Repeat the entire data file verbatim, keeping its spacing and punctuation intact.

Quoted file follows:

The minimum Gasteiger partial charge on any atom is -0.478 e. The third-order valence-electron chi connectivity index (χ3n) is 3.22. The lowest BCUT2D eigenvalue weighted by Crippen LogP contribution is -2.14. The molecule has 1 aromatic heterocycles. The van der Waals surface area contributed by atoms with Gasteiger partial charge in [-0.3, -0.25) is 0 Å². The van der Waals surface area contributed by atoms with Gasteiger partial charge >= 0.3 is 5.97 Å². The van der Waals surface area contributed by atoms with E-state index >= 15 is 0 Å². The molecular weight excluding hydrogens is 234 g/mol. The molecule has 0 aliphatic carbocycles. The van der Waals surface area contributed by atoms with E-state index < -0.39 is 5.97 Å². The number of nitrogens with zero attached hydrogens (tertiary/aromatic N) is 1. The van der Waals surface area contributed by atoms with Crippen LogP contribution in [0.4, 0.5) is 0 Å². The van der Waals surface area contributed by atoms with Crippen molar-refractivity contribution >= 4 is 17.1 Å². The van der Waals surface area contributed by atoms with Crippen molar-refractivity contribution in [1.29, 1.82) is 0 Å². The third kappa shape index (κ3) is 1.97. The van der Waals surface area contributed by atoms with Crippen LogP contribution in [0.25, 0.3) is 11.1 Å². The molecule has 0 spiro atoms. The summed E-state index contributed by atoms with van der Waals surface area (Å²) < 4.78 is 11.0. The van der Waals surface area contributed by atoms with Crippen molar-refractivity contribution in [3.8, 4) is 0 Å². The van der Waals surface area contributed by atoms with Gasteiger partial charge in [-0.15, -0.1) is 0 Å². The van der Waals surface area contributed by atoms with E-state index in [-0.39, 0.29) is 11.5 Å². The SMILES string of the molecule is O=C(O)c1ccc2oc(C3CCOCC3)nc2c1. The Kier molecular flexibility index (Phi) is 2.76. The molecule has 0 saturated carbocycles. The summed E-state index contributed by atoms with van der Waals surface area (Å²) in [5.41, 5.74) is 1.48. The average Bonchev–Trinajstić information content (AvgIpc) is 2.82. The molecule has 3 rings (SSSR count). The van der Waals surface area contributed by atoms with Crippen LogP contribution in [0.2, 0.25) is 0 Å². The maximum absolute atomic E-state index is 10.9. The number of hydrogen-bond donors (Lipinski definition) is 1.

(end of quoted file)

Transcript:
The minimum Gasteiger partial charge on any atom is -0.478 e. The third-order valence-electron chi connectivity index (χ3n) is 3.22. The lowest BCUT2D eigenvalue weighted by Crippen LogP contribution is -2.14. The molecule has 1 aromatic heterocycles. The van der Waals surface area contributed by atoms with Gasteiger partial charge in [-0.3, -0.25) is 0 Å². The van der Waals surface area contributed by atoms with Gasteiger partial charge >= 0.3 is 5.97 Å². The van der Waals surface area contributed by atoms with E-state index >= 15 is 0 Å². The molecular weight excluding hydrogens is 234 g/mol. The molecule has 0 aliphatic carbocycles. The van der Waals surface area contributed by atoms with E-state index < -0.39 is 5.97 Å². The number of nitrogens with zero attached hydrogens (tertiary/aromatic N) is 1. The van der Waals surface area contributed by atoms with Crippen LogP contribution in [0.4, 0.5) is 0 Å². The van der Waals surface area contributed by atoms with Crippen molar-refractivity contribution >= 4 is 17.1 Å². The van der Waals surface area contributed by atoms with Crippen molar-refractivity contribution in [1.29, 1.82) is 0 Å². The third kappa shape index (κ3) is 1.97. The van der Waals surface area contributed by atoms with Crippen LogP contribution in [0.25, 0.3) is 11.1 Å². The molecule has 0 spiro atoms. The summed E-state index contributed by atoms with van der Waals surface area (Å²) < 4.78 is 11.0. The van der Waals surface area contributed by atoms with Crippen molar-refractivity contribution in [3.8, 4) is 0 Å². The van der Waals surface area contributed by atoms with Gasteiger partial charge in [-0.15, -0.1) is 0 Å². The van der Waals surface area contributed by atoms with E-state index in [-0.39, 0.29) is 11.5 Å². The SMILES string of the molecule is O=C(O)c1ccc2oc(C3CCOCC3)nc2c1. The Kier molecular flexibility index (Phi) is 2.76. The molecule has 0 saturated carbocycles. The summed E-state index contributed by atoms with van der Waals surface area (Å²) in [5.41, 5.74) is 1.48. The average Bonchev–Trinajstić information content (AvgIpc) is 2.82. The molecule has 3 rings (SSSR count). The van der Waals surface area contributed by atoms with Crippen LogP contribution in [0.2, 0.25) is 0 Å². The maximum absolute atomic E-state index is 10.9. The number of hydrogen-bond donors (Lipinski definition) is 1.